Try to fix the carburetor problem yourself 1st. Chances are good that a replacement won’t be what you would like. I get quite a few people grumbling about how bad the rebuilt exchange units are out there, especially the 1920 because of the bad throttle shafts that they have.

      • I have tried all suggestions to fix the situation. Any other thoughts? Is it possible that rebuilding the carb identified some other issue, like low voltage from the alternator, or possibly “tight” valves? Not sure what to do next.

        • Forgive me if I repeat something I already have gone over. I get so many inquires, I struggle to remember every one.

          It is very hard to diagnose this type of thing without being in front of the car, but I just re read the problem and it seems the engine was running fine before the rebuild, so I would tend to think the problem is in the carburetor. By any chance did you check the flatness of the metering block. We usually grind the back flat (a flat file would work too). They tend to get warped over the years and gasoline can leak out the back and back into the float bowl.

          What do the spark plugs look like after all of this. If they are black, then too much gas. White indicates not enough gas. What I’m trying to get to is whether the carburetor is sending too much fuel, or not enough.

          Just came to mind. How is the throttle shaft? The 1920 carb is notorious for wearing out the shaft. When you spray carb cleaner around the throttle shaft does it change the RPM. If it does then that would be the same as a vacuum leak and you will need to find another carburetor. Not much chance of find a throttle shaft.

          Review the exploded view on the instruction sheet to make sure you got all of the parts back where they should be.

          I’m going to ask one of my consultants if he has any ideas also.

  9. Thanks for the quick response, and a video no less! Wow. As it turns out, I don’t seem to have any of the problems that you specify. However, I am concerned that the float needs replacement. I set the dry level as specified in the rebuild kit. However, I found that the wet level is around 16/32, and from what I read on the web, it should be 27/32, which would mean that I have too much fuel in the bowl. I know that you sell a float for the 1920, but my carb number is not listed there. I have a “2978, 3225-S”. From what I can tell the two floats are significantly different in weight despite the fact that they look alike. I found that the Walker Products web site shows two parts, the 100-14 which you have, and a 100-86. The 100-14 supposedly weights 12.5g and the 100-86 only 7.5g. I don’t have a scale to weigh mine. The pictures look identical. My 1920 is on a 1963 Dodge Dart GT with a 225 CI 6 cylinder. Do you think the float you sell will work, and that it may be the root of the problem? All other test that you suggested pass. Thanks for your help.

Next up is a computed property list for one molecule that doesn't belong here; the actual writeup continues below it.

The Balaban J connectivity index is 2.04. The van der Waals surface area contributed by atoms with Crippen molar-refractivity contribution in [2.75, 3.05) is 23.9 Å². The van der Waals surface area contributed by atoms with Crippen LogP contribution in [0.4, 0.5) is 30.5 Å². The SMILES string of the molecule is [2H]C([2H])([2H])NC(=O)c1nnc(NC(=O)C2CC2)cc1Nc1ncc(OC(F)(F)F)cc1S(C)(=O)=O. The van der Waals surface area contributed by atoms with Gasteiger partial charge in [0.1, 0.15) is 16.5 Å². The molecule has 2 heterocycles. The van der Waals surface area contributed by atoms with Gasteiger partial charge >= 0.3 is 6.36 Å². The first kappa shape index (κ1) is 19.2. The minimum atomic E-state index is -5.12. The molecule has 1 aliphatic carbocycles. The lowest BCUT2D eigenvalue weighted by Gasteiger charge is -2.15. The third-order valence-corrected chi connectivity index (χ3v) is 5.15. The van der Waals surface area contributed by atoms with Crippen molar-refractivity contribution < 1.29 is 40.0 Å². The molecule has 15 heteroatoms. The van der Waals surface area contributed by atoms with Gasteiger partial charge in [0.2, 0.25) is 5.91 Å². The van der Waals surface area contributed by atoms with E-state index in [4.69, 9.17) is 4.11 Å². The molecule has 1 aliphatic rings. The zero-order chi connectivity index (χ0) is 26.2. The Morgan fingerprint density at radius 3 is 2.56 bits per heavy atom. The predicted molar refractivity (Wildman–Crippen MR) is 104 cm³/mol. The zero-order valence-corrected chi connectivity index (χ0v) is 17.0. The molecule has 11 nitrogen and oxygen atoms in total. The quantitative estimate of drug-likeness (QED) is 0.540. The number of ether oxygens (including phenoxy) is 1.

10. OK, bought the 1920 rebuild kit, #458 I believe, got it quickly and cleaned and rebuilt the carb. That was easy. The car started right up, then once it began warming up got rougher and rougher on the idle, until it just would die. I took the carb off again, and checked everything again, made sure to blow through all passages etc, checked the float height as well. Thought that the idle circuit may have been plugged with cleaner or something, and blew out the passage via the jet hole. Put the carb back together and the same thing happened. Any thoughts? It just won’t idle at all. I checked for vacuum leaks as well.

    I should mention that before the rebuild the car was running quite well except for a stumble at the hit of the throttle after it was warmed up. If you didn’t feather the gas pedal the car would die when starting from a complete stop. Any help would be appreciated.

  11. Great site. Unfortunately I am not available to determine what rebuild kit I need. I have a 1963 Dodge Dart GT, with a 225 CI slant 6. I expected that I needed the Holley 1920 kit, but after reviewing your site, I found the part number on my single barrel Holley. It is as follows: 2978 then below that number is 3225S. Please help me determine what kit I should use for this carb.